Figure 8

Hypothetical model of thymol nanoemulsion. Hydrophilic part of saponin consisted of glucuronic acid, galactose, xylose, rhamnose and fucose; R1-R4: H or alkyl group (blue rectangle) protruding to aqueous phase. Hydrophobic part of saponin that is triterpene sapogenin (red rectangle) remained toward thymol molecules. Carboxylate group (-COO) of glucuronic acid mainly provides negative surface charge in thymol nanoemulsion. The structure of Quillaja saponin is adapted from reference (Wojciechowski et al.)52 with copyright permission from Elsevier.

Thymol nanoemulsion prepared by 50 min sonication imposed strong antibacterial activity against X. axonopodis pv. glycine. At the concentration of 0.01–0.06% (v/v), it significantly impeded bacterial growth as compared to control, bulk thymol and bulk saponin treatments (Fig. 5a,b) and distinctively, no bacterial colony was recorded in 0.02 to 0.06% (v/v) of nanoemulsions. Traditionally, thymol is known as a sturdy antimicrobial agent11,13,14,50,51. Earlier studies have proved that thymol nanoemulsions have more weighty effect on inhibition of bacteria growth as compared to less water soluble bulk thymol16,19,34,35. This could be comprehended by fact that uniformly dispersed nano-droplets of thymol nanoemulsion can easily penetrate and disrupt the microbial membrane1,51. In present study, significant antibacterial activity of thymol nanoemulsion was noticed even at a very low concentration (0.01%; v/v) which was irrefutably much better than previously synthesized nanoemulsions19,32,35. Another fact can not be ruled out that saponin might be contributing to antibacterial activity of thymol nanoemulsion, in which saponin may induce lysis of cell membranes through its lipophilic moiety52 although, bulk saponin and thymol did not express measurable antibacterial activity as compared to control. In spite of higher negative surface (−31mV zeta-potential) of thymol nanoemulsion, adhesion of droplets (specifically lipophilic thymol and lipophilic saponin moiety) to plant and bacterial surfaces could be explained by the chemical linkage rather than electrostatic interactions16. In view of its strong antibacterial activity against X. axonopodis pv. glycine in Petri plates experiments, we carried out pot experiments to study its further protective efficacy against bacterial pustule incidence in soybean. Control (water), bulk thymol and bulk saponin showed significantly higher disease incidence (74-68%), whereas a remarkable lower disease incidence (29-3.3%) was found in 0.04 to 0.06% of thymol nanoemulsion (Table 3). Pattern of lesion formation and its further amalgamation was visually distinguishable in control (water) and thymol nanoemulsion (Fig. 6). A significantly lower disease incidence and higher PEDC of thymol nanoemulsion in pot experiments could be explained by (a) the direct antibacterial activity of thymol nanoemulsion and (b) induction of plant defense reactions by eliciting the synthesis of phenolic compounds and peroxidase activity53,54. It is crucial to unravel the effect of thymol nanoemulsion on plant growth, so that an optimized dose could be figured out for effective control of disease with sustained plant growth. Therefore, plant growth characters were measured and corroborated with thymol nanoemulsion doses. A significant stimulatory effect on plant height, root length, root fresh weight, number of nodules/plant, weight/nodule, number of pods/plant and 100 seed weight was recorded in nanoemulsion treatments. At 0.06% nanoemulsion treatment, plant showed decreased values of various growth parameters as compared to 0.02 to 0.05% of nanoemulsion treatments (Table 4). The observed results confirmed the superiority of thymol nanoemulsion over bulk thymol for antibacterial and plant growth promotory activity. Information regarding the interaction of thymol with plant is rudimentary, yet it strengthens the assumption that thymol component of nanoemulsion plays an important role in amending the biochemical responses in plant through mobilization of reserved food and increases the activity of antioxidant enzymes54. More insights into the mechanisms of thymol’s interactions with plants might be beneficial for its future exploitation as a plant growth promoting agent. Hence, future research is under progress to deduce the effect of thymol nanoemulsion on seedling growth and its effect on antioxidant and plant defense enzymes activities. Furthermore, developed nanoemulsion is under investigation in field application for disease control and yield.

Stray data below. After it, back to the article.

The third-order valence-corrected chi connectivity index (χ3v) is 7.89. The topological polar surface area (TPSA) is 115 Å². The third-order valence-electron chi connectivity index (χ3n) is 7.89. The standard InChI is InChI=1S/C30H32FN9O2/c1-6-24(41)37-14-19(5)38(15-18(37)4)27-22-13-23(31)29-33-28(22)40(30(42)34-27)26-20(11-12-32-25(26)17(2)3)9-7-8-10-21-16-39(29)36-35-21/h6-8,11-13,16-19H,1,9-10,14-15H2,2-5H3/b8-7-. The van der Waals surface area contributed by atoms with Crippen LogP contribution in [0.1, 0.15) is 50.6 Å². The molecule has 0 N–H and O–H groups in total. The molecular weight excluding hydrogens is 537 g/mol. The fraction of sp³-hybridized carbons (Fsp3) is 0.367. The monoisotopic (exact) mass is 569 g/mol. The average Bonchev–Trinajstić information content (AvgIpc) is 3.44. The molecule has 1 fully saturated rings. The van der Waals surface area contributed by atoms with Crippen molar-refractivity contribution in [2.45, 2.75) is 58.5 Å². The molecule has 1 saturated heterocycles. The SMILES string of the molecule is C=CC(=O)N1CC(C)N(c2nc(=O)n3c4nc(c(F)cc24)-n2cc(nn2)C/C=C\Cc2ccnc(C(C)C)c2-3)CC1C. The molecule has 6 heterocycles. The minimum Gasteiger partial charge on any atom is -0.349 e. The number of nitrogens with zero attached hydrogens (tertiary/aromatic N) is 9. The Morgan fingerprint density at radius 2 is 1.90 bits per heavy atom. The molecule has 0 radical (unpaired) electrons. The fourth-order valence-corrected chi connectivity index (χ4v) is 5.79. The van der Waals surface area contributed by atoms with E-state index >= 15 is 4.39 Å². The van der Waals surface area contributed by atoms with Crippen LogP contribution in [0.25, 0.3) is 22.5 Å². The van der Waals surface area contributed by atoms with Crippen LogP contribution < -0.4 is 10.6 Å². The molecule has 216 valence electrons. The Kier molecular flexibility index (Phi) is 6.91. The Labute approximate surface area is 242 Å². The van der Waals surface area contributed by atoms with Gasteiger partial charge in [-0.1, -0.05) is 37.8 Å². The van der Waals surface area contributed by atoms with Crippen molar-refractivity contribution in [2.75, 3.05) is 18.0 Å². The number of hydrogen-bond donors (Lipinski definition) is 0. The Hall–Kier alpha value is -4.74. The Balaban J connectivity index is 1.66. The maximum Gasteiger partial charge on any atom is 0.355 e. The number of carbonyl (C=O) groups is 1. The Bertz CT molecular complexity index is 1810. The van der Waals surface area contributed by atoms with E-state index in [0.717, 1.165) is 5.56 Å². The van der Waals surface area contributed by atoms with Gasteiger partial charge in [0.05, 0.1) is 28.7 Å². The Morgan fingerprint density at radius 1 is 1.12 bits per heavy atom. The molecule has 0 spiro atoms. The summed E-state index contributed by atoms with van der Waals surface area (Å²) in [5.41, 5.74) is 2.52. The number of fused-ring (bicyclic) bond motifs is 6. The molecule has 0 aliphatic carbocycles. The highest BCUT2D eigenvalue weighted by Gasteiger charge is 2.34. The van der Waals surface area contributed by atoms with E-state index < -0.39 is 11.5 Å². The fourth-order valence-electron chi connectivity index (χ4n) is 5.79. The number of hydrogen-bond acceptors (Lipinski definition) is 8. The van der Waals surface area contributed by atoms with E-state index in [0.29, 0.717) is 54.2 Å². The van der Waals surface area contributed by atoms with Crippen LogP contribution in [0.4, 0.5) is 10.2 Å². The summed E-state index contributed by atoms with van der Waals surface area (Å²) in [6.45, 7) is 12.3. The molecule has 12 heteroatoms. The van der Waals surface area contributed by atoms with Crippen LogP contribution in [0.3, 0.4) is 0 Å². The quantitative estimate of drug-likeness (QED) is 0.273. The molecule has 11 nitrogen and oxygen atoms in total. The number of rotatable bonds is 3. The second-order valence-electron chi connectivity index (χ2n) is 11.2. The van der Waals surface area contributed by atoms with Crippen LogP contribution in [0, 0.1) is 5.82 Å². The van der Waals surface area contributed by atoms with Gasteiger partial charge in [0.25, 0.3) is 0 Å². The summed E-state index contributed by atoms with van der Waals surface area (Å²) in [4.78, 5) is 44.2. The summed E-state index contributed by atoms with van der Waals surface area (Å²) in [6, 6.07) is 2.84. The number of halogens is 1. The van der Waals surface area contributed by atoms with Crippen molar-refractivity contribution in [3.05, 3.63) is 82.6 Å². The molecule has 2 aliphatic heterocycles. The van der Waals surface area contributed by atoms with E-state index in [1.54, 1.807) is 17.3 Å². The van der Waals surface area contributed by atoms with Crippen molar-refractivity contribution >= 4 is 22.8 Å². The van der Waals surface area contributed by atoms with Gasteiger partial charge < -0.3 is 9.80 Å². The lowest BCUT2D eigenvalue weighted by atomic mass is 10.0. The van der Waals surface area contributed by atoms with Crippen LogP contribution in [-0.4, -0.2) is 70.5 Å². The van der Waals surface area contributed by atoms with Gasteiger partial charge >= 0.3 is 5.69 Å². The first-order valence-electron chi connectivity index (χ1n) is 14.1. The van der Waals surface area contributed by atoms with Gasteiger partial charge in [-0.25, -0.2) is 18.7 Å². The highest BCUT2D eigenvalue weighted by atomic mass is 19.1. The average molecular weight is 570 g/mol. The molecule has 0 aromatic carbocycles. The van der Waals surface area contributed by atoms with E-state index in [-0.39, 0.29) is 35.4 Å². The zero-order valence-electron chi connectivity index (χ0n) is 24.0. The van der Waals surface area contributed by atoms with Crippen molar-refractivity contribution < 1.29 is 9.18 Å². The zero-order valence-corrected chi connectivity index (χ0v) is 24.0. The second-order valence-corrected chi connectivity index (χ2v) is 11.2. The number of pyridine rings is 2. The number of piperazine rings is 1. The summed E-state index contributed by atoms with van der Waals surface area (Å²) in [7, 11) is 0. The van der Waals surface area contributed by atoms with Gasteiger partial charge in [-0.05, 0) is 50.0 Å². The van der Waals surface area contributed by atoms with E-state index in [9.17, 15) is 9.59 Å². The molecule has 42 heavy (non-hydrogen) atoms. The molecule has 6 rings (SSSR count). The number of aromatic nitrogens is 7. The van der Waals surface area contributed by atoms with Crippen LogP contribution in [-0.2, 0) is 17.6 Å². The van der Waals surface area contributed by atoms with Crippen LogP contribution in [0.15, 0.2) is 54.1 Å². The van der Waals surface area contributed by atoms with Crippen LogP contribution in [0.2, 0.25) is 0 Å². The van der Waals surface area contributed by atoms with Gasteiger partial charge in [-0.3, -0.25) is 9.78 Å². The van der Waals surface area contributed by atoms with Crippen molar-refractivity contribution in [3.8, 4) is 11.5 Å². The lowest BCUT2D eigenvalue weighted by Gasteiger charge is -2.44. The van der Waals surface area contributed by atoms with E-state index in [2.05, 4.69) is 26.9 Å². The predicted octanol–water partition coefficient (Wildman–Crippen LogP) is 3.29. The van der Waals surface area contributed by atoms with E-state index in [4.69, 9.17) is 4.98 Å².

Conclusions

A rapid, easy and reproducible method has been developed first time for the preparation of stable thymol nanoemulsion by sonication using natural saponin as surfactant. The synthesized thymol nanoemulsion exhibited strong antibacterial activity, significant disease control, plant growth promotory activity and remained stable for 3 months. In addition, oil phase of nanoemulsion could be used for solubilization of poorly soluble or water immiscible agrochemicals for efficient delivery and enhancing bioavailability. Hence, the results of present study also open up a new avenue for development of bio-based carrier for delivery of bioactive compounds/agrochemicals for efficient use in agriculture.